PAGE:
It seems that, in the wake of Ariel Sharon’s passing, Mr. Netanyahu is being pressed to make a ‘courageous decision’ and, no doubt, the same sort of pressure has been applied to Mr. Abbas.

But are these ‘courageous decisions’ feasible or indeed possible given the circumstances in which both politicians and their cohorts find themselves? Or has too much water flowed under the bridge to allow for even the most tentative flotation of any new idea or change in methods?

66 years is a long time to be without a clearly defined policy for rescuing millions of people out of what has been a most intractable situation.

The enormity of such a undertaking may be too great for individuals to bear, let alone deliver. Past and present events have always blocked any serious movement towards a successful outcome and the myriad painful memories linked to the Israeli-Palestinian conflict make progress of even the smallest amount patently untenable.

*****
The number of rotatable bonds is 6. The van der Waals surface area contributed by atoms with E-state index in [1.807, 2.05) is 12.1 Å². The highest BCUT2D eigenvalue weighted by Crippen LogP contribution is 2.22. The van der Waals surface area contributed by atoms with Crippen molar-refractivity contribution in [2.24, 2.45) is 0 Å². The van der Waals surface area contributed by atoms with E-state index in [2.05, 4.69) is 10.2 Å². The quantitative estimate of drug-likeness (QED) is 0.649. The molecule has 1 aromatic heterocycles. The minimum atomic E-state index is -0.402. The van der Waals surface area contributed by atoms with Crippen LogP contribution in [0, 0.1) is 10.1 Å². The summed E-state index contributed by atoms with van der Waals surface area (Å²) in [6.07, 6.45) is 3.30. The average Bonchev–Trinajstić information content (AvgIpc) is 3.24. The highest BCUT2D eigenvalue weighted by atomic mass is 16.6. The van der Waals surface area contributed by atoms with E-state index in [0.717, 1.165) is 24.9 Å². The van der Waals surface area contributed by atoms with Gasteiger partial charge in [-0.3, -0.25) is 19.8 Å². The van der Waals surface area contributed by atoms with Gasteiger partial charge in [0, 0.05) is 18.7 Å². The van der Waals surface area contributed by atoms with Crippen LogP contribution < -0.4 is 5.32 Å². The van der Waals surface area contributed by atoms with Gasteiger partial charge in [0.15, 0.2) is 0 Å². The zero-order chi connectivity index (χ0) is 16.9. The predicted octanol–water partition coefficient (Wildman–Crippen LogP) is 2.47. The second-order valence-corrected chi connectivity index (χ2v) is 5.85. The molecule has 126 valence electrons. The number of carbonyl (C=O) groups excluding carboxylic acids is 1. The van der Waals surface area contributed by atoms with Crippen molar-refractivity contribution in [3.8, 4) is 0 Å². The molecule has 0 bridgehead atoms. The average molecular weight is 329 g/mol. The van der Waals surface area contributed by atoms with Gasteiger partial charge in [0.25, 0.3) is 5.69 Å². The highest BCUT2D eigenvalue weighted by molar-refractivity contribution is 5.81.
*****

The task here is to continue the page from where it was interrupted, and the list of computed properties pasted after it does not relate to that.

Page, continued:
Then the burden of effectively dealing with so stubborn a condition must be spread across the vast bulk of humanity and not left exclusively to the tender mercies of those judged to be competent or credible in this field.

The very best solution is the one that is clear for all to see. There has been too much of back-room deals and endless horse-trading for the proper development of any realistic confidence in present negotiations. Or even future ones should they still be in vogue after what is shaping up to be yet another failure in a very long line of similar stuff.

But some level of confidence – and that of a very high order – must exist if matters are ever to proceed here in any clear or coherent manner.

All else is folly.